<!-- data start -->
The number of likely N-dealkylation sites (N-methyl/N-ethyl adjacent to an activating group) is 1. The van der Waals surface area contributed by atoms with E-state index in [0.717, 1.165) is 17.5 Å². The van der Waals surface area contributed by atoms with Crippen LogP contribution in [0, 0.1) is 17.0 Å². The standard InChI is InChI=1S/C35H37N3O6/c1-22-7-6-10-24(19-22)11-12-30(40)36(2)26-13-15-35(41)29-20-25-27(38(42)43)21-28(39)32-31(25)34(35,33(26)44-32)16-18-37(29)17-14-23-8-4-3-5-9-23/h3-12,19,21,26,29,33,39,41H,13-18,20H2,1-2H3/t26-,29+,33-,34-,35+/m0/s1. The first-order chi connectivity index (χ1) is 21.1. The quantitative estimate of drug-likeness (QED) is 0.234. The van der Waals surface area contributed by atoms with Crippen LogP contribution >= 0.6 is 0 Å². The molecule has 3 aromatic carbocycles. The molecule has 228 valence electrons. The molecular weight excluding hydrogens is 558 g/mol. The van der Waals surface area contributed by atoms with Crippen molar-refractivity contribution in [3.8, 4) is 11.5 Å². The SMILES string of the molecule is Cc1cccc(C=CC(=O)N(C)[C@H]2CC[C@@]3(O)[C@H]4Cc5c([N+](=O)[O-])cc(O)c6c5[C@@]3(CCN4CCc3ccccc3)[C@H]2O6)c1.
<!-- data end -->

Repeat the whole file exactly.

The number of likely N-dealkylation sites (N-methyl/N-ethyl adjacent to an activating group) is 1. The van der Waals surface area contributed by atoms with E-state index in [0.717, 1.165) is 17.5 Å². The van der Waals surface area contributed by atoms with Crippen LogP contribution in [0, 0.1) is 17.0 Å². The standard InChI is InChI=1S/C35H37N3O6/c1-22-7-6-10-24(19-22)11-12-30(40)36(2)26-13-15-35(41)29-20-25-27(38(42)43)21-28(39)32-31(25)34(35,33(26)44-32)16-18-37(29)17-14-23-8-4-3-5-9-23/h3-12,19,21,26,29,33,39,41H,13-18,20H2,1-2H3/t26-,29+,33-,34-,35+/m0/s1. The first-order chi connectivity index (χ1) is 21.1. The quantitative estimate of drug-likeness (QED) is 0.234. The van der Waals surface area contributed by atoms with Crippen LogP contribution >= 0.6 is 0 Å². The molecule has 3 aromatic carbocycles. The molecule has 228 valence electrons. The molecular weight excluding hydrogens is 558 g/mol. The van der Waals surface area contributed by atoms with Crippen molar-refractivity contribution in [3.8, 4) is 11.5 Å². The SMILES string of the molecule is Cc1cccc(C=CC(=O)N(C)[C@H]2CC[C@@]3(O)[C@H]4Cc5c([N+](=O)[O-])cc(O)c6c5[C@@]3(CCN4CCc3ccccc3)[C@H]2O6)c1.